The G7 group of the most industrialized nations agreed on Friday to finalize and implement a price cap on Russian oil, aiming to reduce Vladimir Putin’s oil revenues for his war chest.
The G7 finance ministers confirmed they would finalize and implement “a comprehensive prohibition of services which enable maritime transportation of Russian-origin crude oil and petroleum products globally – the provision of such services would only be allowed if the oil and petroleum products are purchased at or below a price (‘the price cap’) determined by the broad coalition of countries adhering to and implementing the price cap.”
The G7 invited all countries to provide input on the design of the price cap, looking to have “a broad coalition in order to maximise effectiveness and urge all countries that still seek to import Russian oil and petroleum products to commit to doing so only at prices at or below the price cap.”
China and India, the largest buyers of Russian oil since the West started shunning Moscow’s crude after the invasion of Ukraine, would be crucial to a successful implementation of a price cap, but it’s unclear whether one or both countries would join G7’s initiative.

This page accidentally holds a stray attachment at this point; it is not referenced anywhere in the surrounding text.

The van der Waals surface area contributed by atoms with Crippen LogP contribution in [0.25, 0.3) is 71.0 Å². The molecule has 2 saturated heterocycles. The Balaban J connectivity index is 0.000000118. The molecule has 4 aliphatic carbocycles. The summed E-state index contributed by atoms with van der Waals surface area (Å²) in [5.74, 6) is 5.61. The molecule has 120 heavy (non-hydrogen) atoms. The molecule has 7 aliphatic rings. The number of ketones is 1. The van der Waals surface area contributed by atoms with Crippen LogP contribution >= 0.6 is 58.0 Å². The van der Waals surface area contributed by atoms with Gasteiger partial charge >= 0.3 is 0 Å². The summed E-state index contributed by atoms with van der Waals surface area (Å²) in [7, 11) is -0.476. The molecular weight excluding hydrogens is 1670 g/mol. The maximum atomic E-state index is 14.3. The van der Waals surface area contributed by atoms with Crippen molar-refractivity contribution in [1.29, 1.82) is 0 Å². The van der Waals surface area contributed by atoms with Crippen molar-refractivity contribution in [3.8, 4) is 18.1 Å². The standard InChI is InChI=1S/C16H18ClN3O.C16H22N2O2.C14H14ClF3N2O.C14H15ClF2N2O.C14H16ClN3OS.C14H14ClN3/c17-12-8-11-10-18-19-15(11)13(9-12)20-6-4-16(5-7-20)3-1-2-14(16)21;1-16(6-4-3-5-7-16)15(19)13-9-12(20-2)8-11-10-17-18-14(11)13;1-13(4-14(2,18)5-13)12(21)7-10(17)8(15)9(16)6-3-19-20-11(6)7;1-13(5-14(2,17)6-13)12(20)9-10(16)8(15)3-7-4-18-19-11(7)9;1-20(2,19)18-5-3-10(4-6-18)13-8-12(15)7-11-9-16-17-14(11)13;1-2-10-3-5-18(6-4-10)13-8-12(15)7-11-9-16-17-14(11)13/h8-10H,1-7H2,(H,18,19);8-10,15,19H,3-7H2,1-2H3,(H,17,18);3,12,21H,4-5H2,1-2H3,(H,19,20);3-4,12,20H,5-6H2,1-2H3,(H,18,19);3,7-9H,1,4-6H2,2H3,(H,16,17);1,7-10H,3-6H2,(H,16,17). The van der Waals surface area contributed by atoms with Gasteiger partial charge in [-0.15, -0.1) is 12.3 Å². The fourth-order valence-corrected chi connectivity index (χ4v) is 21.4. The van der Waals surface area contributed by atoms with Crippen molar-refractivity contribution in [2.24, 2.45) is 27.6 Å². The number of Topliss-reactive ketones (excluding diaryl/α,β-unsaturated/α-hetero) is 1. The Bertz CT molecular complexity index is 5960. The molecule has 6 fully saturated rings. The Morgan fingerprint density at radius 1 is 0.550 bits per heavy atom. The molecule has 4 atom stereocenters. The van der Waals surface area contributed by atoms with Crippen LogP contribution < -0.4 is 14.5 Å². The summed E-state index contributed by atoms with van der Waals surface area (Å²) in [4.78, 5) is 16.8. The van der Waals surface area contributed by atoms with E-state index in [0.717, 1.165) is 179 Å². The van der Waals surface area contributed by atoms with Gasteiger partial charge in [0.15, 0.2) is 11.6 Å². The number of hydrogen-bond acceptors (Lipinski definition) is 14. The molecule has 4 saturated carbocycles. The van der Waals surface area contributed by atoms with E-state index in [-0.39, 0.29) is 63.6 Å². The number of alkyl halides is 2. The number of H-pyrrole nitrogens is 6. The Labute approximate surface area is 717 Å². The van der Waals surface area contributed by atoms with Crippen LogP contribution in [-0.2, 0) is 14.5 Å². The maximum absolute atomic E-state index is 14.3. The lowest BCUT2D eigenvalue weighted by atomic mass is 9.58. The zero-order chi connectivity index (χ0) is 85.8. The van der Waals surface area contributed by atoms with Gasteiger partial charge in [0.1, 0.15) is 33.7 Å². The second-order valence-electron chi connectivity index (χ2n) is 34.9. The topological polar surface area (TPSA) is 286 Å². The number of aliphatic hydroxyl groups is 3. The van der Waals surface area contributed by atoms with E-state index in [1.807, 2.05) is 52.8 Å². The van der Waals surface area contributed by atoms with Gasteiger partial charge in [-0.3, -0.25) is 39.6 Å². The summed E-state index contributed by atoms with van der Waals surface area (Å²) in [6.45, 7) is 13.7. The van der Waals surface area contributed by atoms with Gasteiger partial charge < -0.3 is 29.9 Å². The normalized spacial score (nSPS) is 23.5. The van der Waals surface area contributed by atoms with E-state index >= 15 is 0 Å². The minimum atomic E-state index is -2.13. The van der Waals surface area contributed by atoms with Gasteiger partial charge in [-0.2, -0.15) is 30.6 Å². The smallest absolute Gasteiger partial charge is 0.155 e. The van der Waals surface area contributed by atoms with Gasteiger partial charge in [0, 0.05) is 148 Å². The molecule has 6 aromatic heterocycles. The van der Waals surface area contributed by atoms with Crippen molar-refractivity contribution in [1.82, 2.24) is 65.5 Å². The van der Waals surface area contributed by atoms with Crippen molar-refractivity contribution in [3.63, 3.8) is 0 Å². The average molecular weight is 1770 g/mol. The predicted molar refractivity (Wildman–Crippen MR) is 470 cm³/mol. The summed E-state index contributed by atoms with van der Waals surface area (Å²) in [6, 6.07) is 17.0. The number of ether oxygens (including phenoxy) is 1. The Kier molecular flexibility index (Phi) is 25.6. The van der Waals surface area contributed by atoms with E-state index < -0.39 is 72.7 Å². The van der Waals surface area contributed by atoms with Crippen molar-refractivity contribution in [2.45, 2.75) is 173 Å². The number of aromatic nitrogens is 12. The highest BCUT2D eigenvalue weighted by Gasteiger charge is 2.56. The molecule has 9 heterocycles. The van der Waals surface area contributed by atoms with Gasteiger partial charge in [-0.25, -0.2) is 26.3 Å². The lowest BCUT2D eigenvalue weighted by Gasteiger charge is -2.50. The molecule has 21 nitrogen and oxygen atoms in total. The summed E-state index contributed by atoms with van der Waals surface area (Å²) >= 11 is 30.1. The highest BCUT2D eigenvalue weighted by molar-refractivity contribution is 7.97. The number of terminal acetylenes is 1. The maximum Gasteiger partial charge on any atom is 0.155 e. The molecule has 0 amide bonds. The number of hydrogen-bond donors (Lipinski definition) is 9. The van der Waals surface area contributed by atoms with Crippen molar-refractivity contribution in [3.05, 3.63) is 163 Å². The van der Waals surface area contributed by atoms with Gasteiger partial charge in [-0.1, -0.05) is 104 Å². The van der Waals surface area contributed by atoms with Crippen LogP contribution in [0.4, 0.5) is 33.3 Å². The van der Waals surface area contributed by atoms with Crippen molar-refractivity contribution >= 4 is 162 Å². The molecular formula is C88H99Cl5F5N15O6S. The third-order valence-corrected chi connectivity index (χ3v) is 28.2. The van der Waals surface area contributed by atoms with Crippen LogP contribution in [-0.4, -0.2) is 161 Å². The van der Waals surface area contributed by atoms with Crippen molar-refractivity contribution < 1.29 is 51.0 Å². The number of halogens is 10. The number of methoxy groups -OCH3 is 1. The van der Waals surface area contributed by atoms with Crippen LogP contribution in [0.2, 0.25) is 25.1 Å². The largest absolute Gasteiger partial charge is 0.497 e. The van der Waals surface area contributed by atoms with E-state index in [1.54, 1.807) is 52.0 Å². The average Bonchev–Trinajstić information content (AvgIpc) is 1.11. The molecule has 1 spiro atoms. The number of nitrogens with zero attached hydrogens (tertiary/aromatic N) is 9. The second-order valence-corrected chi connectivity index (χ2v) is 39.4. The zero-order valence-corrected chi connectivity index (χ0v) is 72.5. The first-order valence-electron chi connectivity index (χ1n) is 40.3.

“By committing to finalize and implement a price cap, the G7 will significantly reduce Russia’s main source of funding for its illegal war, while maintaining supplies to global energy markets by keeping Russian oil flowing at lower prices,” U.S. Secretary of the Treasury Janet Yellen said.
“I look forward to working with our G7 allies – as well as new coalition partners – as we move quickly to finalize the implementation of the price cap in the weeks to come,” she added.
Meanwhile, Russia said it would not be selling its oil to countries that choose to adhere to the price cap.
“Companies that impose a price cap will not be among the recipients of Russian oil,” Kremlin spokesman Dmitry Peskov was quoted as saying on Friday, reiterating a similar comment from Russian Deputy Prime Minister Alexander Novak from Thursday.
Russia also warned Europe on Friday it could halt natural gas flows if the EU decides to impose a price cap on Russian pipeline gas, as suggested by European Commission President Ursula von der Leyen.
By Tsvetana Paraskova for Oilprice.com
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